Strategies of European standardization

Marc T. Austin, Helen V. Milner

Research output: Contribution to journalArticlepeer-review

44 Scopus citations


Why do firms select different international venues for cooperation in setting standards? Specifically, why do firms choose regional or bilateral strategies for standard-setting, when global standard-setting institutions already exist? We argue that while strong economic reasons exist for setting compatible international standards, the standard-setting process is often used more as a competitive tool than as a means of expanding networks and markets internationally. Moreover, the selection of a standards strategy also depends on the standard-setting institutions available to firms. Institutions that provide firms with a higher level of influence either through the exclusion of rivals or by advantageous decision-making mechanisms are more likely to be selected as part of the firm's strategy. Thus, it is the interaction of interests and political institutions that best explains why overlapping and competing strategies are often chosen.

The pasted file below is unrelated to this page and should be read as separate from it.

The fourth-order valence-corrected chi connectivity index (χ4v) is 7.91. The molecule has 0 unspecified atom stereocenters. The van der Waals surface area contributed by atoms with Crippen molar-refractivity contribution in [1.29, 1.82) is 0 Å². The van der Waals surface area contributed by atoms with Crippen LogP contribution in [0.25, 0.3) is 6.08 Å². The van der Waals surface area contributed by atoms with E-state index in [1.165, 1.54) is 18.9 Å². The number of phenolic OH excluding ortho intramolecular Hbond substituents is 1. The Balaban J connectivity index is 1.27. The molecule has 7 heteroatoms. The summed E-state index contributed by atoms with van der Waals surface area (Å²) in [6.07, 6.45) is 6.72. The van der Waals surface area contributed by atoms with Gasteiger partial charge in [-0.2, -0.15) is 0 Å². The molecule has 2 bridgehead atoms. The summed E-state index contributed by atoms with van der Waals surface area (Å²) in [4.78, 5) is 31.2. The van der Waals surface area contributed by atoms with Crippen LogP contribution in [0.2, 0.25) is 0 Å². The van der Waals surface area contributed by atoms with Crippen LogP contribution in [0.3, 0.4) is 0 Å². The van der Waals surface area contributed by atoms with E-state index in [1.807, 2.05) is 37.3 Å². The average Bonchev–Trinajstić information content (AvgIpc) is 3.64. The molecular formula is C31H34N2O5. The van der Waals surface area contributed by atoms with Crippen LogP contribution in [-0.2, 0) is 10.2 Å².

Original languageEnglish (US)
Pages (from-to)411-431
Number of pages21
JournalJournal of European Public Policy
Issue number3
StatePublished - 2001

All Science Journal Classification (ASJC) codes

  • Sociology and Political Science
  • Public Administration


  • Europe
  • HDTV
  • Institutions
  • International business
  • Networks
  • Standards


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